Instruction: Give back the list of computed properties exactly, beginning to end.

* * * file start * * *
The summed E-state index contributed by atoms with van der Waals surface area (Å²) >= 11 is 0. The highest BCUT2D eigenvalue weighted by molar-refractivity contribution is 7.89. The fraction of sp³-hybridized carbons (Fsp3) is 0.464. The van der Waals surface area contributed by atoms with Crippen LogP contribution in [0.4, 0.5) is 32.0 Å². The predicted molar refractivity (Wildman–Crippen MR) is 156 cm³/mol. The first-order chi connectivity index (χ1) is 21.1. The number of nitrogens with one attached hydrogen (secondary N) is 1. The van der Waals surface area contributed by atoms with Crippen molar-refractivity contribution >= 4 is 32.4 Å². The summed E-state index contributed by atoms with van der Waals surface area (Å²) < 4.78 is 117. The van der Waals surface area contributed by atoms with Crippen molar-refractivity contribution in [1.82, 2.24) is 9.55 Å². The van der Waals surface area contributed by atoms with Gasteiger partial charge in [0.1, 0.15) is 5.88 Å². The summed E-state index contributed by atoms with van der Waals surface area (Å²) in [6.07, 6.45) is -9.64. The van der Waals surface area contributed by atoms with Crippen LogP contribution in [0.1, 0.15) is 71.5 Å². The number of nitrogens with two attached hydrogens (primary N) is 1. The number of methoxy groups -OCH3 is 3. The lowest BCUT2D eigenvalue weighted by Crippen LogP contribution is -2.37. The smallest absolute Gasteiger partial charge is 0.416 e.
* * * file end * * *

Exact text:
The summed E-state index contributed by atoms with van der Waals surface area (Å²) >= 11 is 0. The highest BCUT2D eigenvalue weighted by molar-refractivity contribution is 7.89. The fraction of sp³-hybridized carbons (Fsp3) is 0.464. The van der Waals surface area contributed by atoms with Crippen LogP contribution in [0.4, 0.5) is 32.0 Å². The predicted molar refractivity (Wildman–Crippen MR) is 156 cm³/mol. The first-order chi connectivity index (χ1) is 21.1. The number of nitrogens with one attached hydrogen (secondary N) is 1. The van der Waals surface area contributed by atoms with Crippen molar-refractivity contribution >= 4 is 32.4 Å². The summed E-state index contributed by atoms with van der Waals surface area (Å²) < 4.78 is 117. The van der Waals surface area contributed by atoms with Crippen molar-refractivity contribution in [1.82, 2.24) is 9.55 Å². The van der Waals surface area contributed by atoms with Gasteiger partial charge in [0.1, 0.15) is 5.88 Å². The summed E-state index contributed by atoms with van der Waals surface area (Å²) in [6.07, 6.45) is -9.64. The van der Waals surface area contributed by atoms with Crippen LogP contribution in [0.1, 0.15) is 71.5 Å². The number of nitrogens with two attached hydrogens (primary N) is 1. The number of methoxy groups -OCH3 is 3. The lowest BCUT2D eigenvalue weighted by Crippen LogP contribution is -2.37. The smallest absolute Gasteiger partial charge is 0.416 e.